In 2017, New Zealand announced a new humanitarian visa for those displaced by climate change in the Pacific. Then in 2018, it changed tack, abandoning the visa and instead following the priorities of Pacific island peoples, Nina Hall writes.
In October 2017, the New Zealand Climate Minister, James Shaw, announced a world first: a humanitarian visa for 100 people from the Pacific affected by climate change. The ‘pilot’ visa would enable Pacific islanders who face rising sea levels, salt-water intrusion, and other adverse effects of climate change, to move to New Zealand.
Shaw, also the co-leader of the Green Party, made this announcement in the run-up to the United Nations Framework Convention on Climate Change summit in Bonn to send a clear message to the world: New Zealand will be a leader in tackling the climate crisis and helping those in its region worst affected by climate change.
Since then, media and politicians across the world have taken note of this pioneering policy. It was a breakthrough as no other government has pledged so concretely to assist those displaced directly by climate change.
Moreover, there are no provisions within the 1951 Refugee Convention for those who are forced to flee their homes due to natural disasters, even if the disasters were caused by anthropogenic climate change. This is because the Convention was written in the early days of the Cold War, to assist those fleeing persecution in Europe.
However, fewer commentators took notice when the New Zealand Government announced it would not go ahead with this humanitarian visa.
In August 2018, the Minister for Immigration, Ian Lees-Galloway, announced that the government had no current plans for implementing the experimental visa, but that it would consider its approach to the impacts of climate change in the Pacific in future conversations around immigration policies.
The Green Party immigration spokesperson Golriz Ghahraman explained that a humanitarian visa was not likely to work in the Pacific context. Pacific islanders have regularly expressed their desire for self-determination and a collective solution rather than an individualised visa approach.
In short, the New Zealand government changed its approach to align with Pacific island countries’ desires instead of an outsider perception of what would suit them best.
So, what are the Pacific islands’ priorities?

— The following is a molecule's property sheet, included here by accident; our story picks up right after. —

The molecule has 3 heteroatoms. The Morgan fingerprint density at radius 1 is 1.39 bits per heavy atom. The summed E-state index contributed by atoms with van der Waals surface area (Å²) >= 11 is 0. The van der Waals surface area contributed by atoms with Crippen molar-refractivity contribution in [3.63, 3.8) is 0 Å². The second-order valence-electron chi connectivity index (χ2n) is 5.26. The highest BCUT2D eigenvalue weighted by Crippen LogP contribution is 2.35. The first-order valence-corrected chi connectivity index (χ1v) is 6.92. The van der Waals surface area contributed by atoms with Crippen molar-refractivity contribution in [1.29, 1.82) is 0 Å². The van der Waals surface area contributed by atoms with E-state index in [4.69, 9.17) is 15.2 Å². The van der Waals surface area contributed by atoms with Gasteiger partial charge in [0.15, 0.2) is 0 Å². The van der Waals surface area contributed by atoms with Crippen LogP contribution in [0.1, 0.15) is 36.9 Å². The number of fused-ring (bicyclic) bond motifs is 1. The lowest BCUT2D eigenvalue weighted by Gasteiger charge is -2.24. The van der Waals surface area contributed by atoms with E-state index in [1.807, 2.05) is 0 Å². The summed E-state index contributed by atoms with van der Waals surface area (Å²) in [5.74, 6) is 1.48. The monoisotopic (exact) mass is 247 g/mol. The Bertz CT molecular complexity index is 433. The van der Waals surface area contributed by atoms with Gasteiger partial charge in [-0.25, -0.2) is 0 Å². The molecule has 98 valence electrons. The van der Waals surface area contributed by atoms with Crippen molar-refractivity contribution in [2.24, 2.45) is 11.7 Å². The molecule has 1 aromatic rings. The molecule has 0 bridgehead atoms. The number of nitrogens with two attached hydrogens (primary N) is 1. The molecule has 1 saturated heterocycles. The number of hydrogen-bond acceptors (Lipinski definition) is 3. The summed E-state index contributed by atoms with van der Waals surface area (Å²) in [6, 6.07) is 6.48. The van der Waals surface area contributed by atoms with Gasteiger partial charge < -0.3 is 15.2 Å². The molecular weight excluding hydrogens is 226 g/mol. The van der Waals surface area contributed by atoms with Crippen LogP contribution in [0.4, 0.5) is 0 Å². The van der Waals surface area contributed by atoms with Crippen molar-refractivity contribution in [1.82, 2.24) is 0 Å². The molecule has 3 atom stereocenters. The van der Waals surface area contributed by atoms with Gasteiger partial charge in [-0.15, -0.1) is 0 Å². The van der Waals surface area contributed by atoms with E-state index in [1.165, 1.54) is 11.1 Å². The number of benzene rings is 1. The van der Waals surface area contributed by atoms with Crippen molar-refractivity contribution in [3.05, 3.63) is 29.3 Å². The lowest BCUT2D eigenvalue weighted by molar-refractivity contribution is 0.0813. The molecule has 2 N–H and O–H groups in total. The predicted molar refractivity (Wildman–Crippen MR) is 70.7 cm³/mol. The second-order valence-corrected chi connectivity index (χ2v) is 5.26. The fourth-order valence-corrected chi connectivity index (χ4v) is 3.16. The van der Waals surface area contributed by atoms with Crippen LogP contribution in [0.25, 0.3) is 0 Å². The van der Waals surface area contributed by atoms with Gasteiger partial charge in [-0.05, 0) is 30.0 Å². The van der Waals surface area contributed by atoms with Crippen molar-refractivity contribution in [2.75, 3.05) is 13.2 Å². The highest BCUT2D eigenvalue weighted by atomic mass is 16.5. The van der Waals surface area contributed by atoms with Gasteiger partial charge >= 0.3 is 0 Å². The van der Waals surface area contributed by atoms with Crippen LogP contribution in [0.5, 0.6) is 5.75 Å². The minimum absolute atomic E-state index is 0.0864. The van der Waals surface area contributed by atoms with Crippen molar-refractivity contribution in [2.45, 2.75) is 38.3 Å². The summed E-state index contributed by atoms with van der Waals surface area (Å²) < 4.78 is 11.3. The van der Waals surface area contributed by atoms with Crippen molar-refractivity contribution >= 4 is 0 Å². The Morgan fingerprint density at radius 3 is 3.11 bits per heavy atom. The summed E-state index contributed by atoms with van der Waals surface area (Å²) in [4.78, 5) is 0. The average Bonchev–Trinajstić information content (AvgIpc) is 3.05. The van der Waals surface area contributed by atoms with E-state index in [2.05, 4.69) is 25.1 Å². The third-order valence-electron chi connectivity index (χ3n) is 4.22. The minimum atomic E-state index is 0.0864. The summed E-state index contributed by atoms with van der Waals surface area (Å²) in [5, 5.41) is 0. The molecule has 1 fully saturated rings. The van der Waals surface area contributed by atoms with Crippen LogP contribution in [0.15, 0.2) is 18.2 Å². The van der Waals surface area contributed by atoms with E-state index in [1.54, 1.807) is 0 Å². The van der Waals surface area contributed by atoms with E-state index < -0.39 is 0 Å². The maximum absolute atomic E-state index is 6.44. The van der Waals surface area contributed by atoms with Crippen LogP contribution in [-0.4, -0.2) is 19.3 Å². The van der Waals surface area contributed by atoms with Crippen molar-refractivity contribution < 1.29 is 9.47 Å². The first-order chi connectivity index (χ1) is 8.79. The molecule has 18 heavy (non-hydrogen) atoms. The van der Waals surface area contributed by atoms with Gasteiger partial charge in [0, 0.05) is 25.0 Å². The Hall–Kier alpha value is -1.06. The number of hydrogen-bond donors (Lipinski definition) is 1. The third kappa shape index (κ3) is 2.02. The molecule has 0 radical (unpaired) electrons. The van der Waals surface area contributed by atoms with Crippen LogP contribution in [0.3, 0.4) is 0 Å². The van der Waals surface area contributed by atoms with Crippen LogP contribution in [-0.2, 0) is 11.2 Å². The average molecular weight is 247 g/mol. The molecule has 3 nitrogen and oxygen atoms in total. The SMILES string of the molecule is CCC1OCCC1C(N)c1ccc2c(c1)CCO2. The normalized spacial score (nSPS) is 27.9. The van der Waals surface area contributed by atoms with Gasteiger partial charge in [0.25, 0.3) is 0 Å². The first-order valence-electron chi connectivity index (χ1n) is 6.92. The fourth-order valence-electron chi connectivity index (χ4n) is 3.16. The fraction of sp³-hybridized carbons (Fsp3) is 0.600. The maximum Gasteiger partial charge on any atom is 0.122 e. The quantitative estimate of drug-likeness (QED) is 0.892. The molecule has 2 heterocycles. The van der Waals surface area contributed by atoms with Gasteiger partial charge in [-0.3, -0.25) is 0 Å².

Firstly, Pacific island countries want to see a drastic cut in greenhouse gas emissions. They have long urged the international community to limit global average temperatures to 1.5 degrees Celsius.
It was thanks to their advocacy, working with other developing small island states, that the Paris Agreement even set an aspirational goal of 1.5 degree – although states are officially aiming for 2 degrees Celsius.
More recently, Fijian Prime Minister Frank Bainimarama urged Prime Minister Scott Morrison to shift Australia away from fossil fuels. Bainimarama noted that no industry should take priority over the welfare of Pacific peoples and others affected by climate change. The livelihoods of Fijian farmers, he explained, are already being threatened due to the effects of rising sea levels.
Secondly, many Pacific islanders want to stay in their homes. In 2008, Pacific island leaders came together to sign the Niue Declaration on climate change. The declaration recognises the importance of preserving Pacific society and culture, as well as peoples’ wish to live in their home countries.
The declaration also encourages signatory nations to adapt to the impacts of climate change. Pacific leaders have regularly called on their development partners and regional agencies to channel aid to adaptation efforts in the Pacific, and have also pushed for greater funding internationally.
Thirdly, even in the worst-case scenario, Pacific islanders are likely to want ‘migration with dignity’ and not be forced to flee as refugees. Former President of Kiribati, Anote Tong, has regularly called for countries to open up pathways for migration so that people can choose when they move instead of being treated as refugees.
So, what should other countries do to support Pacific island countries? Governments and individuals must drastically cut their own carbon emissions.
Governments should also offer adaptation assistance to nations vulnerable to climate change and open up legal pathways for Pacific islanders to migrate.
New Zealand is taking a step in the right direction with its Zero Carbon Bill and an increase in adaptation assistance for the Pacific, but there’s much more to do both there and abroad. We can start by carefully listening to and collaborating with those who are most immediately affected by climate change.